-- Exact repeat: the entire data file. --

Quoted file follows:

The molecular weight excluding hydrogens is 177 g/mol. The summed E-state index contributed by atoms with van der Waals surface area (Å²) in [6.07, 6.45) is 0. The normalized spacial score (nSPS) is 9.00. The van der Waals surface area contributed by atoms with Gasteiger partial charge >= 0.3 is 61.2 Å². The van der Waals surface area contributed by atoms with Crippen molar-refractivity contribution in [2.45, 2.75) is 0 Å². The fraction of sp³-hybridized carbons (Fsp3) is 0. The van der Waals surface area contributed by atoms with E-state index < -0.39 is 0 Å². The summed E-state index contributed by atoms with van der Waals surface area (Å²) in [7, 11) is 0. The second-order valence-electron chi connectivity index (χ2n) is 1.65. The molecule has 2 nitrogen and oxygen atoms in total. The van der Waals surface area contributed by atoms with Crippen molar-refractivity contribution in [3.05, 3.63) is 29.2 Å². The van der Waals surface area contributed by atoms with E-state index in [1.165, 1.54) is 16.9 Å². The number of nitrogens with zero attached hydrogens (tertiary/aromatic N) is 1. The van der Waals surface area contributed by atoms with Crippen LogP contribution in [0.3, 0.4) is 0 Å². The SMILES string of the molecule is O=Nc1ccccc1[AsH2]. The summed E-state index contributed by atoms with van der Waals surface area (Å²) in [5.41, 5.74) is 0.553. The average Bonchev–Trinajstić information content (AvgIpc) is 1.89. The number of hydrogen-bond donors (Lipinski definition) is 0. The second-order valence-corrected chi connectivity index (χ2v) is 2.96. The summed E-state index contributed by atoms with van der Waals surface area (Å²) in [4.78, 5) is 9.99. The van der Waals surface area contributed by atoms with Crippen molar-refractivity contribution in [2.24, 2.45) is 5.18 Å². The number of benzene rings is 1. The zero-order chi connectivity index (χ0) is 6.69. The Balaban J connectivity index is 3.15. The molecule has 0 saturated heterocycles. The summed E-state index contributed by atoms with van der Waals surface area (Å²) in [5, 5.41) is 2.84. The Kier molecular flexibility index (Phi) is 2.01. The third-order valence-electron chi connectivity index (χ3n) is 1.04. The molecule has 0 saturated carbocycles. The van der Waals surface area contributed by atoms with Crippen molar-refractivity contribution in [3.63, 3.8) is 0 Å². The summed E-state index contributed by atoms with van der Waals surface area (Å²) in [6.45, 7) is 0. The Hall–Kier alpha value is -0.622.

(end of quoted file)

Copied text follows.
The molecular weight excluding hydrogens is 177 g/mol. The summed E-state index contributed by atoms with van der Waals surface area (Å²) in [6.07, 6.45) is 0. The normalized spacial score (nSPS) is 9.00. The van der Waals surface area contributed by atoms with Gasteiger partial charge >= 0.3 is 61.2 Å². The van der Waals surface area contributed by atoms with Crippen molar-refractivity contribution in [2.45, 2.75) is 0 Å². The fraction of sp³-hybridized carbons (Fsp3) is 0. The van der Waals surface area contributed by atoms with E-state index < -0.39 is 0 Å². The summed E-state index contributed by atoms with van der Waals surface area (Å²) in [7, 11) is 0. The second-order valence-electron chi connectivity index (χ2n) is 1.65. The molecule has 2 nitrogen and oxygen atoms in total. The van der Waals surface area contributed by atoms with Crippen molar-refractivity contribution in [3.05, 3.63) is 29.2 Å². The van der Waals surface area contributed by atoms with E-state index in [1.165, 1.54) is 16.9 Å². The number of nitrogens with zero attached hydrogens (tertiary/aromatic N) is 1. The van der Waals surface area contributed by atoms with Crippen LogP contribution in [0.3, 0.4) is 0 Å². The SMILES string of the molecule is O=Nc1ccccc1[AsH2]. The summed E-state index contributed by atoms with van der Waals surface area (Å²) in [5.41, 5.74) is 0.553. The average Bonchev–Trinajstić information content (AvgIpc) is 1.89. The number of hydrogen-bond donors (Lipinski definition) is 0. The second-order valence-corrected chi connectivity index (χ2v) is 2.96. The summed E-state index contributed by atoms with van der Waals surface area (Å²) in [4.78, 5) is 9.99. The van der Waals surface area contributed by atoms with Crippen molar-refractivity contribution in [2.24, 2.45) is 5.18 Å². The number of benzene rings is 1. The zero-order chi connectivity index (χ0) is 6.69. The Balaban J connectivity index is 3.15. The molecule has 0 saturated heterocycles. The summed E-state index contributed by atoms with van der Waals surface area (Å²) in [5, 5.41) is 2.84. The Kier molecular flexibility index (Phi) is 2.01. The third-order valence-electron chi connectivity index (χ3n) is 1.04. The molecule has 0 saturated carbocycles. The van der Waals surface area contributed by atoms with Crippen molar-refractivity contribution in [3.63, 3.8) is 0 Å². The summed E-state index contributed by atoms with van der Waals surface area (Å²) in [6.45, 7) is 0. The Hall–Kier alpha value is -0.622.